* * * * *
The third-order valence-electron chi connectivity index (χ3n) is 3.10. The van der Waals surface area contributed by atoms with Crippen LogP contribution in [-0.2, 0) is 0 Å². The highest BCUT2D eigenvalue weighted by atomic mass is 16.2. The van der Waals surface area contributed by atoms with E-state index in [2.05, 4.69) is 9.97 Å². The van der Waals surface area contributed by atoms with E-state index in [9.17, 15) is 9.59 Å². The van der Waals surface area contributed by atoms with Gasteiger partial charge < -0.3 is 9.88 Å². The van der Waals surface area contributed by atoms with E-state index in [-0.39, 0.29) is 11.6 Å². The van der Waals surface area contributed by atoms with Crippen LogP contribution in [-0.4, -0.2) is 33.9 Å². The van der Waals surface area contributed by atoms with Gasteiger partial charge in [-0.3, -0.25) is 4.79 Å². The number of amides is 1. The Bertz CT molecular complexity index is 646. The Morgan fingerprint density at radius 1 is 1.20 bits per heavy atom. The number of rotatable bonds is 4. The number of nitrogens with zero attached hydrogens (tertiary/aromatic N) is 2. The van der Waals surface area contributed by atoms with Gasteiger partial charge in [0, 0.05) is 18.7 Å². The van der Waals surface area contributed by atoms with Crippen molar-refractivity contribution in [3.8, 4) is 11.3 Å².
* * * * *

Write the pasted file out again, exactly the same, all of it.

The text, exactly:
The third-order valence-electron chi connectivity index (χ3n) is 3.10. The van der Waals surface area contributed by atoms with Crippen LogP contribution in [-0.2, 0) is 0 Å². The highest BCUT2D eigenvalue weighted by atomic mass is 16.2. The van der Waals surface area contributed by atoms with E-state index in [2.05, 4.69) is 9.97 Å². The van der Waals surface area contributed by atoms with E-state index in [9.17, 15) is 9.59 Å². The van der Waals surface area contributed by atoms with Gasteiger partial charge < -0.3 is 9.88 Å². The van der Waals surface area contributed by atoms with E-state index in [-0.39, 0.29) is 11.6 Å². The van der Waals surface area contributed by atoms with Crippen LogP contribution in [-0.4, -0.2) is 33.9 Å². The van der Waals surface area contributed by atoms with Gasteiger partial charge in [-0.3, -0.25) is 4.79 Å². The number of amides is 1. The Bertz CT molecular complexity index is 646. The Morgan fingerprint density at radius 1 is 1.20 bits per heavy atom. The number of rotatable bonds is 4. The number of nitrogens with zero attached hydrogens (tertiary/aromatic N) is 2. The van der Waals surface area contributed by atoms with Gasteiger partial charge in [0, 0.05) is 18.7 Å². The van der Waals surface area contributed by atoms with Crippen molar-refractivity contribution in [3.8, 4) is 11.3 Å².